Following a significant ruling, South Africa will implement a policy for shared parental leave.

The nation of South Africa is preparing to implement a new policy that will allow for shared parental leave, making it the first country in Africa to do so. This decision was made by a high court, which determined that both parents should have the opportunity to take time off work after the birth or adoption of a child.

The groundbreaking ruling permits parents to decide on the allocation of four months of parental leave between themselves.

In the past, mothers were granted a four-month leave while fathers or partners were given a maximum of 10 days.

Although there has been an increase in the number of African countries providing paid paternal leave in the last two decades, many nations still offer less than three weeks. In some places, fathers are only granted two or three days off.

Advocates have described it as a significant progression. Wessel van den Berg, MenCare representative at Equimundo, a group promoting gender equality, expressed, “This sets a higher standard for parental leave in a positive manner. I am delighted that our legislation is aligning more closely with our constitution.”

He stated that the ruling marked a significant step, but also emphasized the necessity for additional changes to bring policy in line with the actualities of life in the nation. Elected officials have a two-year window to improve and advance the legislation.

According to Nkululeko Mbuli, a communications strategist for Embrace, a group advocating for mothers, the policy is a step in the right direction but it still does not fully support mothers.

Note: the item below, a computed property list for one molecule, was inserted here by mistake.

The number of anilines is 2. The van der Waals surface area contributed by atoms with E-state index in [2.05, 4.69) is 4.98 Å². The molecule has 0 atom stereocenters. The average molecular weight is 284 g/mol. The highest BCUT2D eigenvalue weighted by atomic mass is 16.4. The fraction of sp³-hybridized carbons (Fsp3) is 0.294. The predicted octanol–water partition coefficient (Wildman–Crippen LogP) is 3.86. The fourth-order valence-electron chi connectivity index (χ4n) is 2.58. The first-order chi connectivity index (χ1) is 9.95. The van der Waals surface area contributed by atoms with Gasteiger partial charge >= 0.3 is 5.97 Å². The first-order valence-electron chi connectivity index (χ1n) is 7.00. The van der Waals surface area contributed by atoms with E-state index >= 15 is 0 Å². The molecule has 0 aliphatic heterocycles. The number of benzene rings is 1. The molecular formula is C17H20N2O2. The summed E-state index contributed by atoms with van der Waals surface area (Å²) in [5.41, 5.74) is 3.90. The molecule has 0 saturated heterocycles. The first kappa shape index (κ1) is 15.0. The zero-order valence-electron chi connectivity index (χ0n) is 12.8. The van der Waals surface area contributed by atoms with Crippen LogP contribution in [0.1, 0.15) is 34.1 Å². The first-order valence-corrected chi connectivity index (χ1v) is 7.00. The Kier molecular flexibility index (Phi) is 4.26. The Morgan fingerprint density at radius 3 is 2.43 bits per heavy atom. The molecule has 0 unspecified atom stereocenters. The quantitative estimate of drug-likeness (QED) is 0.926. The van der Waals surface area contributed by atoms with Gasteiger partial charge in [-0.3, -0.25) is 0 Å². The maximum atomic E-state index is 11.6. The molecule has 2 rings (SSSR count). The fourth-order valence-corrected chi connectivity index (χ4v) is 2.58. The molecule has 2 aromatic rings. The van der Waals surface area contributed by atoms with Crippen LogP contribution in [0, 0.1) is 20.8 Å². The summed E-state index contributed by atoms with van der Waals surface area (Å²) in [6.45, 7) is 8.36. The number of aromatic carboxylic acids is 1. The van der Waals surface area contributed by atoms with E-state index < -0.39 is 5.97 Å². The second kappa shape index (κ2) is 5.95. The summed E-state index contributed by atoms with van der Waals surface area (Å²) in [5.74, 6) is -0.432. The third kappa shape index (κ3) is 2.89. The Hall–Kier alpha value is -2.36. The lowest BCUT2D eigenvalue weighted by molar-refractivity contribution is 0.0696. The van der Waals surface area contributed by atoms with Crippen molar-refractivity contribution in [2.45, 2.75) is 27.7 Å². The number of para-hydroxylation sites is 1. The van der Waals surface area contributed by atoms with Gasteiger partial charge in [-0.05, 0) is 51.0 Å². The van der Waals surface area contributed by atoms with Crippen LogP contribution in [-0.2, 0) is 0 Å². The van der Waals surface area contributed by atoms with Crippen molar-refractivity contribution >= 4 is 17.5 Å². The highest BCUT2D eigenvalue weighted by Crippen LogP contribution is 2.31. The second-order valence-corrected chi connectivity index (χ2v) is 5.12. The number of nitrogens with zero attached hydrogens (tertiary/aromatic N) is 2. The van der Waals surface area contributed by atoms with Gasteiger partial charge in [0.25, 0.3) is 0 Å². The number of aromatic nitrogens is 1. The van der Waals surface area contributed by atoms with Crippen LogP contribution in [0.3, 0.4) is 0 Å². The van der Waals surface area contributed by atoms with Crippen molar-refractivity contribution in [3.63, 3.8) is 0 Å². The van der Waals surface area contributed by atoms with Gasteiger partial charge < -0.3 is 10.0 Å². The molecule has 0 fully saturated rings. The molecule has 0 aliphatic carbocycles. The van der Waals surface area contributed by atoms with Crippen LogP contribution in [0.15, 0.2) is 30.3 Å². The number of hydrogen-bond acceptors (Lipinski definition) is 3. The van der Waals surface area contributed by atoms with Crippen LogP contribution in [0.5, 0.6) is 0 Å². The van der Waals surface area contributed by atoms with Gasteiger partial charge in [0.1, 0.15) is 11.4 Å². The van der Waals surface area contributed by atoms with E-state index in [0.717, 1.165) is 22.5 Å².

According to her, the recent ruling shifted the burden of taking leave onto individuals instead of creating a supportive system. She also mentioned that the ruling did not consider the needs of unemployed individuals or those with unstable jobs.

She stated that mothers desire excitement, but they also have worries about the practical consequences.

Thandile Ndoda, who is 30 years old, resides in Cape Town and is anticipating the arrival of her baby with her husband, Kwanda, who is 34, later this year. Kwanda expressed his joy about the “progressive” decision and plans to take additional leave to assist Thandile. They both believe that a mother should not have to sacrifice her leave.

Thandile stated that fathers should have more opportunities to stay at home, however, she does not support the idea of taking away the mother’s maternity leave.

Kwanda stated, “I believe that the younger generation of men is adopting a more progressive mindset. They desire to actively engage in their children’s lives.”

They, along with Van den Berg and Mbuli, advocate for an additional portion of non-transferable “use it or lose it” leave for both parents, that does not reduce the shared leave period, similar to the systems in place in Spain and Sweden.

Van den Berg stated that while the journey is still ongoing, this ruling marks a positive advancement towards a fair and balanced environment for caregivers in South Africa.